Science & Technology - Briefs

Published: Tuesday 30 September 2014

Growing organs, internally

A fully functional thymus has been grown inside a mouse for the first time


A WHOLE FUNCTIONALorgan has been successfully grown inside an animal for the first time. Thymus, an organ found near the heart, produces T-cells which help fight infections and are crucial to the immune system. The organ was grown from scratch through genetically reprogrammed mouse embryo cells which were injected in mice. The cells, mixed with other support-role cells, developed into a fully functional thymus. The research is of immense value in the field of regenerative medicine. It also offers hope to people born without a thymus. The technology, however, is yet not mature enough to be used on humans. Nature Cell Biology, August 24 (online)

Deadly fungus for AIDS patients

TREES ARE the environmental source of Cryptococcus gattii, the fungus responsible for causing life-threatening lung and brain infections in AIDS patients in southern California for decades. Three tree species - Canary Island pine, pohutukawa and American sweetgum - are the primary hosts of the fungus behind one-third of all AIDS-related deaths. The study found that the fungus remains fertile even after isolation from its environment, reproducing by sexual or asexual means. PLoS Pathogens, August 21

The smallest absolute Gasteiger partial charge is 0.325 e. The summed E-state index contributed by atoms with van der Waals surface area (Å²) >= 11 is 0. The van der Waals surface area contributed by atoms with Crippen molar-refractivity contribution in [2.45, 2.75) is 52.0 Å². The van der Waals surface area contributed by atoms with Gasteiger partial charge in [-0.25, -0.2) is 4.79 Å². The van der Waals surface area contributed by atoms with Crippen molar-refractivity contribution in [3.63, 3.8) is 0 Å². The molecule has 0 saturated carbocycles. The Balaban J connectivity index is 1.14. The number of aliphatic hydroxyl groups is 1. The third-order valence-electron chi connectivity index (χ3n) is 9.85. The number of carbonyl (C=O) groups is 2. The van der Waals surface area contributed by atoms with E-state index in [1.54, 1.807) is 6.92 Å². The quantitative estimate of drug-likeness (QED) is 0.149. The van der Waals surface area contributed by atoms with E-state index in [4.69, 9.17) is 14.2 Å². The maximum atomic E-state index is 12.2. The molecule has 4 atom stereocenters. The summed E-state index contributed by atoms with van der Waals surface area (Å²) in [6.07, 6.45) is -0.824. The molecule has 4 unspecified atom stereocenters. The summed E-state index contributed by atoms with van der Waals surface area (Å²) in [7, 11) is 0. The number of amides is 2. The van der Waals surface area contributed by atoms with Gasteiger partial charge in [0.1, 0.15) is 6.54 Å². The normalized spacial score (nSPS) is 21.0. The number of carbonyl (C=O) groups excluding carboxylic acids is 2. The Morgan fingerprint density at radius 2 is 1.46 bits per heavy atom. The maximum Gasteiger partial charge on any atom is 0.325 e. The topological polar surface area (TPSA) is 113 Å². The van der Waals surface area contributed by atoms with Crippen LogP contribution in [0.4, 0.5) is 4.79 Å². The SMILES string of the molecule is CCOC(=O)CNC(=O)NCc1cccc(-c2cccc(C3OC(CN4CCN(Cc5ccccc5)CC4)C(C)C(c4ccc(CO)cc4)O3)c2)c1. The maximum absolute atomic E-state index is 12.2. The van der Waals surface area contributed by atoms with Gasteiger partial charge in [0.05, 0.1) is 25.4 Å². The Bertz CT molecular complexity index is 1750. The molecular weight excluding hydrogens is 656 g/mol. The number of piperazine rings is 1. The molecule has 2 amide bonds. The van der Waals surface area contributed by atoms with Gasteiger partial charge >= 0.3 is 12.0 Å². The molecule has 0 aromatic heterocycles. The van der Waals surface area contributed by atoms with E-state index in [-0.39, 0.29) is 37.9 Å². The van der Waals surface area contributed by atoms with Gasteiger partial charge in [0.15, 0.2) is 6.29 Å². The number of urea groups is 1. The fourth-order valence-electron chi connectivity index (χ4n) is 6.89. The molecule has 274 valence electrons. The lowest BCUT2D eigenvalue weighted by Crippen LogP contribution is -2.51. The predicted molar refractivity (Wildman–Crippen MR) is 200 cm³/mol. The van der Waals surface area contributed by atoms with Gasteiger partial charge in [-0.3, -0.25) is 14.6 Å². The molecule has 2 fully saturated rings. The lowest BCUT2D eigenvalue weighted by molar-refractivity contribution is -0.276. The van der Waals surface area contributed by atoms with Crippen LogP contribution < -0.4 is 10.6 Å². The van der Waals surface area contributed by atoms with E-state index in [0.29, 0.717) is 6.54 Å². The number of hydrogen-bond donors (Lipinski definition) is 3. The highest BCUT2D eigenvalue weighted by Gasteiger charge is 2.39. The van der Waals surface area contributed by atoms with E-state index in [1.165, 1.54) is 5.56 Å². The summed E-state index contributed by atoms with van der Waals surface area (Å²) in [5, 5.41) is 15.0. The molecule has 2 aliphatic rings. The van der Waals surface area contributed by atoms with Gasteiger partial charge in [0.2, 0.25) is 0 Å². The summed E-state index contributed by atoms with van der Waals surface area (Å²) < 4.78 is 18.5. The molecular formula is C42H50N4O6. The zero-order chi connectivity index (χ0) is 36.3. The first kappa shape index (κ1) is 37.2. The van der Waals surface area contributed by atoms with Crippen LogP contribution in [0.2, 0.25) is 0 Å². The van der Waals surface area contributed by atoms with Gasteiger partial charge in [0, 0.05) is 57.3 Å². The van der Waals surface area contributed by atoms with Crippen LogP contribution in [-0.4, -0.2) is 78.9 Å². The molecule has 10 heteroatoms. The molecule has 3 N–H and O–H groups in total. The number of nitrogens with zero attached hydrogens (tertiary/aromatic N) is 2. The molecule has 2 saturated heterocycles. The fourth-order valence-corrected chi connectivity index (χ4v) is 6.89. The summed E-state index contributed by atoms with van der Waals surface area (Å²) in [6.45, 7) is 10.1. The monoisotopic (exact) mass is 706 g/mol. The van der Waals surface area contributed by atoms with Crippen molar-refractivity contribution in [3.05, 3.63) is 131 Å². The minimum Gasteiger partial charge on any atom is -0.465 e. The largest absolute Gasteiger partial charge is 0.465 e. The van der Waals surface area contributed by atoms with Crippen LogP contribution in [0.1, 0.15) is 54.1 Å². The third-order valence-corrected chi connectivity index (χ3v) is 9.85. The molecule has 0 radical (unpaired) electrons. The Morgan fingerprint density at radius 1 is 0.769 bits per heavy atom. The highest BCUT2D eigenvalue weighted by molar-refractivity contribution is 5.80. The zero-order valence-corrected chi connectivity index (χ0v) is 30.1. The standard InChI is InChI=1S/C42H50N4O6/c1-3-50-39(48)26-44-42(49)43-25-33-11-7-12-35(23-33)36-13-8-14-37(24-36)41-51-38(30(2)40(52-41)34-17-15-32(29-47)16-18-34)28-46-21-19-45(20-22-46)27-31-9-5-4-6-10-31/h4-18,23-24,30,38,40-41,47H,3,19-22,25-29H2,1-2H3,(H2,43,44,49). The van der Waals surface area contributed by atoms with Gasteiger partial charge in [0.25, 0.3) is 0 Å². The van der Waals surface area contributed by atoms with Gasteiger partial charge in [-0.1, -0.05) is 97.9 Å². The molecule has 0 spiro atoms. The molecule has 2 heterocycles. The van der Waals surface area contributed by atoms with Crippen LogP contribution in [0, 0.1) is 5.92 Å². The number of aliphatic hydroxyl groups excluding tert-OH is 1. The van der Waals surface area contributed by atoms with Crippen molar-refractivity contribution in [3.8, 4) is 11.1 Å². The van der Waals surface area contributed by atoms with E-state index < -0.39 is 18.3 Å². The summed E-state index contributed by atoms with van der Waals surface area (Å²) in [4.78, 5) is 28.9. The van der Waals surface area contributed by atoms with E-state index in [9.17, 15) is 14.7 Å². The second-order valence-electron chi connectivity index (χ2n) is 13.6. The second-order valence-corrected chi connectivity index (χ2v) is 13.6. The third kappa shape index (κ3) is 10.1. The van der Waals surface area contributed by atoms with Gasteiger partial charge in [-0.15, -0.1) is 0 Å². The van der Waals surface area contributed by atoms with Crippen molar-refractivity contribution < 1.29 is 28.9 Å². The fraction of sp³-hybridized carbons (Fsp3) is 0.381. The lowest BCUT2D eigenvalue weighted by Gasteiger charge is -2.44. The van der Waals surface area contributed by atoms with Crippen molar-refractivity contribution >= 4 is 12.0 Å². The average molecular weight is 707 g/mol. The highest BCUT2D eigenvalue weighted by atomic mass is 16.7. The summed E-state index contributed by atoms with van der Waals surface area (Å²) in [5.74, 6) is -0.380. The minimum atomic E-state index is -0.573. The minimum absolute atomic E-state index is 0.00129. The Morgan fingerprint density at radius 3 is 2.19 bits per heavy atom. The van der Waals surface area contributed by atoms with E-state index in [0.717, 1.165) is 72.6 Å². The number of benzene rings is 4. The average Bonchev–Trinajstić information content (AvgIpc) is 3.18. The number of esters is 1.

The buzz began in Asia

Honeybees MAYhave originated in Asia and not in Africa as was earlier believed. This has been suggested in the first ever global analysis of genome variation in honeybees. The bee is crucial to the survival of humans. A third of our fruit and vegetables depend on pollination by bees and other insects. But honeybee colonies are declining due to pollution, climate change and diseases. Data on the genetic evolution of the bee could help in understanding how they adapted to different environments. Nature Genetics, August 24 (online)

Land rises

LAND IN western US, which has been facing severe drought since 2013, is rising. Analysis of data from GPS stations during 2003-14 shows that the average rise across the western US has been 4 mm. The rise is maximum in the mountain areas of California (15 mm). A study says shortage of water is making the land rise like an uncoiled spring. GPS systems can be used to gauge changes in water stock in other areas of the world. Science, August 21 (online)

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